Purchasing a truck for your towing needs is a blessing for transporting heavy and bulky items. Although your friends constantly ask you to help them move, it’s nice to reap the rewards on your time. Before you get behind the wheel of your hauling vehicle, you should learn the most common towing mistakes new truck owners make to avoid them.
Carrying Oversized Loads
We understand getting a new truck will make you eager to see what it’s capable of. Nevertheless, you should never exceed the vehicle’s load capacity. The GCWR (gross combined weight rating) is a number you don’t want to test because surpassing it could lead to major problems.
Always ensure you’re within the manufacturer-recommended towing capacities, no matter what you’re hauling. Towing accessories are a worthwhile investment that’ll improve your experience behind the wheel. However, they won’t improve the durability of your truck’s motor, hitch, or frame.
Relying on Your Ordinary Mirrors
If you were a regular car owner in the past and had to rent a moving truck to transport your items into your new digs, you would quickly realize the difference when looking at the side and rearview mirrors. Similarly, you’ll see different blind spots if you only use your standard mirrors while towing something. Towing mirrors will significantly improve your field of view. You should get them if they aren’t already in your vehicle. In certain cases, this is a more effective and less expensive alternative to a fancy camera system.
Ignoring the Tire Pressure
Maintaining proper tire pressure is crucial whether driving or towing a trailer. Better tire pressure results in increased road grip, thus aiding with stopping distances and maneuverability. Additional benefits include better gas mileage, decreased wind resistance, and extending your tire lifespan.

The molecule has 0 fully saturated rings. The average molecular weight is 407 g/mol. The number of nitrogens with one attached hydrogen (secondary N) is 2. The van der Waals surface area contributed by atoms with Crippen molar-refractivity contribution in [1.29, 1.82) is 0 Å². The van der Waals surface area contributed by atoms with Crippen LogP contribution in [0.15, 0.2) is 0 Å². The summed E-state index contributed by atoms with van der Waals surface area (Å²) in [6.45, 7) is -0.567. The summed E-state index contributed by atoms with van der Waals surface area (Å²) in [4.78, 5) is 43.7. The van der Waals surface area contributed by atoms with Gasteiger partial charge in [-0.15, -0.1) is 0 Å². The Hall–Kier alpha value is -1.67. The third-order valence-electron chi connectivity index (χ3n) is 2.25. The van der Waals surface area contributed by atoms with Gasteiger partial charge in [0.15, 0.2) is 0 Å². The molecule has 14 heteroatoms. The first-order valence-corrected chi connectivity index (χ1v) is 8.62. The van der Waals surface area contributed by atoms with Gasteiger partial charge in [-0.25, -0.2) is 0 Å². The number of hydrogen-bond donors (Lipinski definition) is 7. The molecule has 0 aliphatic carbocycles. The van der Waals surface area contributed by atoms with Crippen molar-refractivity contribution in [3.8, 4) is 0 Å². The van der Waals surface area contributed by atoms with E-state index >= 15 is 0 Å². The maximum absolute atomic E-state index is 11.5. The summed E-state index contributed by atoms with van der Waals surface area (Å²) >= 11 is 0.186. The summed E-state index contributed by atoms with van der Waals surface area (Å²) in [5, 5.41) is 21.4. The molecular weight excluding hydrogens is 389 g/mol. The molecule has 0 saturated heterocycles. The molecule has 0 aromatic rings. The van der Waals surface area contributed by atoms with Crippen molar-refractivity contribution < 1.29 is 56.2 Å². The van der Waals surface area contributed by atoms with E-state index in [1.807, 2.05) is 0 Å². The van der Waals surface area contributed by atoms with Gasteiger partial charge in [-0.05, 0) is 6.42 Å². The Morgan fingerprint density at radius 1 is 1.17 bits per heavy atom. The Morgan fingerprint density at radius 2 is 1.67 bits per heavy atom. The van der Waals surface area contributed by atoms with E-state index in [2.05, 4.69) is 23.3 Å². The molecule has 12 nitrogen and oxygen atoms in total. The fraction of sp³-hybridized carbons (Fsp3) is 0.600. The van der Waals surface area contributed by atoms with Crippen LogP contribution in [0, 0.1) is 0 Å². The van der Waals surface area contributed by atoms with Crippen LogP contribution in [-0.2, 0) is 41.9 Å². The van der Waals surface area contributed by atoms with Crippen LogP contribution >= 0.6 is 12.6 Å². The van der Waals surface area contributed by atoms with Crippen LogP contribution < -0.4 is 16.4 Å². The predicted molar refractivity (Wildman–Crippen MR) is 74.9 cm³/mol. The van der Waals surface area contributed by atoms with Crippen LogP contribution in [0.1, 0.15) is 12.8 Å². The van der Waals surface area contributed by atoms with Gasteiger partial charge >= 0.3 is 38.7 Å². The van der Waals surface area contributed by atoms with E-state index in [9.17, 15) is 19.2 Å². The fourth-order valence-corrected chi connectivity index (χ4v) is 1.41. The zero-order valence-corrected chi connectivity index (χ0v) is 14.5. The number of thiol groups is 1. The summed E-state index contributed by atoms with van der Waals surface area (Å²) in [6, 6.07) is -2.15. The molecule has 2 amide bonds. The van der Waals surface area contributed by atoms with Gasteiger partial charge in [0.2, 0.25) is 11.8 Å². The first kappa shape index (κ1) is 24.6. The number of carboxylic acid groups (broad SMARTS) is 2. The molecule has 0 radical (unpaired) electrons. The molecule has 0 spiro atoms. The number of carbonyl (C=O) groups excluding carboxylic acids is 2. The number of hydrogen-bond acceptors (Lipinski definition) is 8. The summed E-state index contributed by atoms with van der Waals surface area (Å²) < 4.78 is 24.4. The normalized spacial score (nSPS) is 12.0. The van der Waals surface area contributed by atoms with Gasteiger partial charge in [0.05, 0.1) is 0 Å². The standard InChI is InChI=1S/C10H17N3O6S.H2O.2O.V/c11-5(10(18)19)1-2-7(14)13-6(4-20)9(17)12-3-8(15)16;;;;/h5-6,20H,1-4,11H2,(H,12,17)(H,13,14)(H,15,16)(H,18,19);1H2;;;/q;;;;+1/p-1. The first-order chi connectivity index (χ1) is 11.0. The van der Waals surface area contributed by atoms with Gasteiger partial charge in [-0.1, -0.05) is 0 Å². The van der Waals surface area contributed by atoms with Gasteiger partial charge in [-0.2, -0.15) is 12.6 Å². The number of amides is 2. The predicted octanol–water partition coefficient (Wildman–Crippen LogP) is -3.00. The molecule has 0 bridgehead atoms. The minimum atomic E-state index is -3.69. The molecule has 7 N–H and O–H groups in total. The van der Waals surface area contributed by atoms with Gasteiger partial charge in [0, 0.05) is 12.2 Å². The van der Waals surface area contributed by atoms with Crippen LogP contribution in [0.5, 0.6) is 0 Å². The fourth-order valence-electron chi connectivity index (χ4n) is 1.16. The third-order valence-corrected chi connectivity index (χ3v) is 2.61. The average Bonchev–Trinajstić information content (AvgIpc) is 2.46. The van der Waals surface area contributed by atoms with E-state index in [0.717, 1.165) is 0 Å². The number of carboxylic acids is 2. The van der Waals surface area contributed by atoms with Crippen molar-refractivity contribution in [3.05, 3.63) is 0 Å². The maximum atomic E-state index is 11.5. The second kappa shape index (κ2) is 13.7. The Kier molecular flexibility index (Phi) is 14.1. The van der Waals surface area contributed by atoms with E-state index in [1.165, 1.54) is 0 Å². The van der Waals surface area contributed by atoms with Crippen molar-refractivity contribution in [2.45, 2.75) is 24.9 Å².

The trailer and car tires should have the correct PSI written on them, and it’s vital to make the appropriate adjustments for seasonal and geographical temperature changes. Overinflating the tire doesn’t make it more robust, considering it will be more prone to pop. The last thing you want to experience is a blown tire while you’re going 65 mph carrying a trailer.
Driving Too Fast
Speaking of your speed, attempting to race or accelerate rapidly to your destination is also not a good idea, particularly if you’re going downhill while dragging large cargo. Fulfilling your need for speed while towing a trailer is dangerous for you and your vehicle since it’s one of the more frequent reasons for accidents.
Neglecting the Engine’s Temperature
Even if you have a top-rated diesel engine, you can still see a twisted cylinder head, broken pistons, and scarred cylinder walls due to overheating. This is why the engine needs a proper cooling-off period. Ideally, the temperature should never exceed 210 degrees Fahrenheit in the transmission, as almost any transmission fluid will rapidly deteriorate and glaze over the clutch material at 270 degrees Fahrenheit, leading to a scrapped transmission.
Grasping the most common towing mistakes new truck owners make ensures that your truck, trailer, and, more importantly, you remain in one piece. When in doubt, always play on the safer side to maintain peak performance for all your future towing jobs.